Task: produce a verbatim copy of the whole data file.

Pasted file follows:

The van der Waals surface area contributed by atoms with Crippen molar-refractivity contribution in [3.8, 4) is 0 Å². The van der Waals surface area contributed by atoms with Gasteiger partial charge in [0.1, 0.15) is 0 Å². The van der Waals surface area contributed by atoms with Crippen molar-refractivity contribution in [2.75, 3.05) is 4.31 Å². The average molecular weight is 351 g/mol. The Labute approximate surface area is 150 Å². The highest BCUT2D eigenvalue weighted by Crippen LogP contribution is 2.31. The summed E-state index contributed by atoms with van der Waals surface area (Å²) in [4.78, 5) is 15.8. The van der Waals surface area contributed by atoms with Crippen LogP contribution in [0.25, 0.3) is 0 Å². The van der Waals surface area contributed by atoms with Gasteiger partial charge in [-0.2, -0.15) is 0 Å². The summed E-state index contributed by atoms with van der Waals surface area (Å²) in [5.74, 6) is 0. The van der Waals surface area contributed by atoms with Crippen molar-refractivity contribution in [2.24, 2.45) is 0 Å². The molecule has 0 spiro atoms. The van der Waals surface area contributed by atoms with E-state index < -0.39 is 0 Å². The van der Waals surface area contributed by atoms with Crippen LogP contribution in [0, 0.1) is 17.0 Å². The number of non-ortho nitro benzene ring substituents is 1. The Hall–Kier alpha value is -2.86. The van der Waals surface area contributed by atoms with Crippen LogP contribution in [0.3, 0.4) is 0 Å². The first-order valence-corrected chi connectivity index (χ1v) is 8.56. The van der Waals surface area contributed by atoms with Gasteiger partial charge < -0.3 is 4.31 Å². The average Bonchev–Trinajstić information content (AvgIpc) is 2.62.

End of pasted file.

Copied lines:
The van der Waals surface area contributed by atoms with Crippen molar-refractivity contribution in [3.8, 4) is 0 Å². The van der Waals surface area contributed by atoms with Gasteiger partial charge in [0.1, 0.15) is 0 Å². The van der Waals surface area contributed by atoms with Crippen molar-refractivity contribution in [2.75, 3.05) is 4.31 Å². The average molecular weight is 351 g/mol. The Labute approximate surface area is 150 Å². The highest BCUT2D eigenvalue weighted by Crippen LogP contribution is 2.31. The summed E-state index contributed by atoms with van der Waals surface area (Å²) in [4.78, 5) is 15.8. The van der Waals surface area contributed by atoms with Crippen LogP contribution in [0.25, 0.3) is 0 Å². The van der Waals surface area contributed by atoms with Gasteiger partial charge in [-0.2, -0.15) is 0 Å². The summed E-state index contributed by atoms with van der Waals surface area (Å²) in [5.74, 6) is 0. The van der Waals surface area contributed by atoms with Crippen molar-refractivity contribution in [2.24, 2.45) is 0 Å². The molecule has 0 spiro atoms. The van der Waals surface area contributed by atoms with E-state index < -0.39 is 0 Å². The van der Waals surface area contributed by atoms with Crippen LogP contribution in [0, 0.1) is 17.0 Å². The number of non-ortho nitro benzene ring substituents is 1. The Hall–Kier alpha value is -2.86. The van der Waals surface area contributed by atoms with Crippen LogP contribution in [0.3, 0.4) is 0 Å². The first-order valence-corrected chi connectivity index (χ1v) is 8.56. The van der Waals surface area contributed by atoms with Gasteiger partial charge < -0.3 is 4.31 Å². The average Bonchev–Trinajstić information content (AvgIpc) is 2.62.